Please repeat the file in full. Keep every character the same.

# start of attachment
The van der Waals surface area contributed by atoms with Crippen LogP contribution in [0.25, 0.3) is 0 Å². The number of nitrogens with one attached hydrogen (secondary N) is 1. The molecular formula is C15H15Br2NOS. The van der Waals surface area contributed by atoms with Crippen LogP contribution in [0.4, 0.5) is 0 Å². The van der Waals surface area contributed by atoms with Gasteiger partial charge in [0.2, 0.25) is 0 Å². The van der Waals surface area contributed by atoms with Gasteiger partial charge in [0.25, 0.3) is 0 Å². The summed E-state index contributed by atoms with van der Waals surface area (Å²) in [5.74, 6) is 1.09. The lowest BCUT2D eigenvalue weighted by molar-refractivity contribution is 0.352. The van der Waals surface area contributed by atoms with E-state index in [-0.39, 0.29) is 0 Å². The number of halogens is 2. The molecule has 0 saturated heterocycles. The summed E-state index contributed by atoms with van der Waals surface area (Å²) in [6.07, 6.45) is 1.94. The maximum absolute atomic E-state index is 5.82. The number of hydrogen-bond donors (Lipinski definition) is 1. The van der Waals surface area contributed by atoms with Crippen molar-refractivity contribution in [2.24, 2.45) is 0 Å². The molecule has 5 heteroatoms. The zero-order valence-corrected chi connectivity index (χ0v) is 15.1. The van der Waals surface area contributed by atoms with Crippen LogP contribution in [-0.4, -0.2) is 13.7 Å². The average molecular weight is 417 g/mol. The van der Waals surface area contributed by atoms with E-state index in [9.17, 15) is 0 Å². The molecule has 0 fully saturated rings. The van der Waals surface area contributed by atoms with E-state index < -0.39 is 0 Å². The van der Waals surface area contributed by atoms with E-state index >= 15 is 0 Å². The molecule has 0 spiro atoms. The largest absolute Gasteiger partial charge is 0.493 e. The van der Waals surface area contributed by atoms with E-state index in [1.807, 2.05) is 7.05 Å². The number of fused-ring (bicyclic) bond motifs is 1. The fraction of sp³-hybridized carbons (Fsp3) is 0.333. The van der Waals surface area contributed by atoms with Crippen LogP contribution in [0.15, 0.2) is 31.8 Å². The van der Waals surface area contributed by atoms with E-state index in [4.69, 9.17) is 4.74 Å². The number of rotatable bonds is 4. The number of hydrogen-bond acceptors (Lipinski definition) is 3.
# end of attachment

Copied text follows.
The van der Waals surface area contributed by atoms with Crippen LogP contribution in [0.25, 0.3) is 0 Å². The number of nitrogens with one attached hydrogen (secondary N) is 1. The molecular formula is C15H15Br2NOS. The van der Waals surface area contributed by atoms with Crippen LogP contribution in [0.4, 0.5) is 0 Å². The van der Waals surface area contributed by atoms with Gasteiger partial charge in [0.2, 0.25) is 0 Å². The van der Waals surface area contributed by atoms with Gasteiger partial charge in [0.25, 0.3) is 0 Å². The summed E-state index contributed by atoms with van der Waals surface area (Å²) in [5.74, 6) is 1.09. The lowest BCUT2D eigenvalue weighted by molar-refractivity contribution is 0.352. The van der Waals surface area contributed by atoms with E-state index in [-0.39, 0.29) is 0 Å². The number of halogens is 2. The molecule has 0 saturated heterocycles. The summed E-state index contributed by atoms with van der Waals surface area (Å²) in [6.07, 6.45) is 1.94. The maximum absolute atomic E-state index is 5.82. The number of hydrogen-bond donors (Lipinski definition) is 1. The van der Waals surface area contributed by atoms with Crippen molar-refractivity contribution in [2.24, 2.45) is 0 Å². The molecule has 5 heteroatoms. The zero-order valence-corrected chi connectivity index (χ0v) is 15.1. The van der Waals surface area contributed by atoms with Crippen LogP contribution in [-0.4, -0.2) is 13.7 Å². The average molecular weight is 417 g/mol. The van der Waals surface area contributed by atoms with E-state index in [9.17, 15) is 0 Å². The molecule has 0 fully saturated rings. The van der Waals surface area contributed by atoms with E-state index < -0.39 is 0 Å². The van der Waals surface area contributed by atoms with E-state index >= 15 is 0 Å². The molecule has 0 spiro atoms. The largest absolute Gasteiger partial charge is 0.493 e. The van der Waals surface area contributed by atoms with E-state index in [1.807, 2.05) is 7.05 Å². The number of fused-ring (bicyclic) bond motifs is 1. The fraction of sp³-hybridized carbons (Fsp3) is 0.333. The van der Waals surface area contributed by atoms with Crippen LogP contribution in [0.15, 0.2) is 31.8 Å². The van der Waals surface area contributed by atoms with E-state index in [4.69, 9.17) is 4.74 Å². The number of rotatable bonds is 4. The number of hydrogen-bond acceptors (Lipinski definition) is 3.